BEST SUMMER OF MY LIFE
So, I have been home for about 12 days now. I am still missing Korea like CRAZY. Now, I am counting down the days until I return back to school in Ithaca.
I’ve noticed so many things – big and small – that caught my eye in Korea. There are things so innovative, smart, just plain nice, and even so simple yet cool that are in Korea. Here is a list, not in any particular order.
1. McDelivery. Yes, that’s right. McDonald’s delivers in Korea. (And other countries as well.) AMERICA, GET WITH THE TIMES. It was nice at 2am at our dorms when we were craving a burger, we just called up McDelivery and they came on their scooters.
2. The sliding glass doors in the subway system. Hello, innovation and safety. I think this is highly intelligent in preventing accidental – or purposeful – deaths by subway. It even puts me at peace of mind knowing I won’t fall or be pushed somehow onto the tracks. No worries about the yellow line and standing back, like in the New York metro.
3. Cleanliness. I noticed Korea was significantly cleaner than where I’ve been in America. They lack public garbage cans, and yet people still don’t feel the need to litter and be trashy. Amazing, right? Of course, Seoul is a city and no city is perfect, but from what I have seen – and smelled – the city is very clean, as well as other places I’ve been to. Again, I know there may be places different around this country that I haven’t seen, but this still really stood out to me in the places I have been. The subways and stations were clean – unlike New York’s. I just thought it was a bit nicer than home.
4. Low crime. I know many people have talked to me about this before and explained to me. I know nowhere is perfect, so I’m sure crime exists somewhere, but what is highly noticeable and known is the low crime rate in the country. What put me at peace was how safe I felt walking around alone or at night, or even with a small group of friends. I have made the 3am walk back to my dorm alone in one piece. When I see people pass me, they just continue walking, going about their business. In New York or even in Endicott or Binghamton, I have to be worried about being kidnapped, raped, mugged, or something. Again, not saying it couldn’t happen in Korea, but I’m sure you know what I am trying to say. It’s nice to feel safer. I think the people in Korea are much kinder as well, which was just great.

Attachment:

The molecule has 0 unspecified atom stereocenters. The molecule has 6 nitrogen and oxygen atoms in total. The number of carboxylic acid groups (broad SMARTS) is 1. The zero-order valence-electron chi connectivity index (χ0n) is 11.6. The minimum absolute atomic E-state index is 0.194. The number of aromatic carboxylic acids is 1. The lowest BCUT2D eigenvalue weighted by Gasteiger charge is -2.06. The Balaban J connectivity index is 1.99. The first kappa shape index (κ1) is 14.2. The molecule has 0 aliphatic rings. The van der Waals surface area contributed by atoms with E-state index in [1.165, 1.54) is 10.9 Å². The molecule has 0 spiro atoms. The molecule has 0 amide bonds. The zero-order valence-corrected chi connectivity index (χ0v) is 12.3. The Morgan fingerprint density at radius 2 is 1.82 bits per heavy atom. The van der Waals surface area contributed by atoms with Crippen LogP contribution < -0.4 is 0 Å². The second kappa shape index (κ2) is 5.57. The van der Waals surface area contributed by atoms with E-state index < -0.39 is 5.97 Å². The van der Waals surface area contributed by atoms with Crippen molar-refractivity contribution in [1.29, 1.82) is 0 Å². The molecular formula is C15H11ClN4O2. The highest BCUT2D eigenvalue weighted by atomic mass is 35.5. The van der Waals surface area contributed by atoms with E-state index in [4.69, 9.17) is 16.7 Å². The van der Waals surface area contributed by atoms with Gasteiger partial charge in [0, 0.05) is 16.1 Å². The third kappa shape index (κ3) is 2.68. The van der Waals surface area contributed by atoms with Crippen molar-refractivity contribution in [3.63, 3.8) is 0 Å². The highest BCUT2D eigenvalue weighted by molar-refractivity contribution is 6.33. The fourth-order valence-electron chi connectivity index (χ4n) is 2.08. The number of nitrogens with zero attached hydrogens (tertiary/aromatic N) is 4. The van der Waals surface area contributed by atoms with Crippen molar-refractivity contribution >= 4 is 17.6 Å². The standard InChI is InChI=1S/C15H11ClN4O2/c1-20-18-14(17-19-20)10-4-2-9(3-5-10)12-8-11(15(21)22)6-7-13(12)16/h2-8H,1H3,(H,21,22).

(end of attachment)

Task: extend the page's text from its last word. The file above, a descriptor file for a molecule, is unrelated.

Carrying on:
5. Speaking of which – the kind people and culture. I’ve always respected that about the Korean people. Something that always has stood out to me is the politeness in speech and actions. For one, the language has levels of speech depending on politeness. But also, everyone was just so kind to me and it was a really nice feeling. Walking in a store, people are so welcoming. Meeting for the first time with high schoolers, they bowed to me and said “안녕하세요.” The people at the airport were so kind in helping me – compared to JFK where I was talked to rudely by a few workers who didn’t seem to care. I could go on and on – you get the point.
6. Door pass-codes. Do we have these in America? I mean, I don’t have it, so let’s run with that. You always see it on K-dramas with their apartments, right? I loved having a 4-digit pass-code on my door to my dorm room in Seoul. The families I stayed with had the same for their apartments. Not a huge deal, but certainly cool. (Oh, well it also makes cool noises at you.) I didn’t have to worry about a key or an ID card.
7. Water served at meals. It may sound like no big deal, but I noticed it right away. All of the restaurants I went to, they immediately set the table with those small metal cups, and place a container of cold water on the table. I felt like I was really healthy there in Korea, drinking only water with my meals, and it has changed how I eat meals here in America, too. The only difference is, I have to ask for water. I also liked how in the dining halls, cafeterias, and food courts, you can go get the small water cup and fill up your water at the water machine they have. Very nice.
8. No tax, no tipping. Now, I’m no expert on why we have those two things here in America. I will say it made my time in Korea much easier. It’s nice when a price you pay is the price you saw in the first place when shopping. Without tax, it also makes for simpler amounts, rather than America’s $13.82, or $19.99, and so on. Not tipping means not having to figure out how much to tip, not having to worry, and just paying the bill and going on your merry way. I notice the waiting staff works differently I assume in relation to not having tips.
9. The call-button-thing at restaurants and bars. I think it is so smart. The wait staff doesn’t bother you every five minutes with “How is everything?” And, when you need something, don’t struggle with waiting, or trying to call over a waiter. Just press the button and hear “네” or “예.”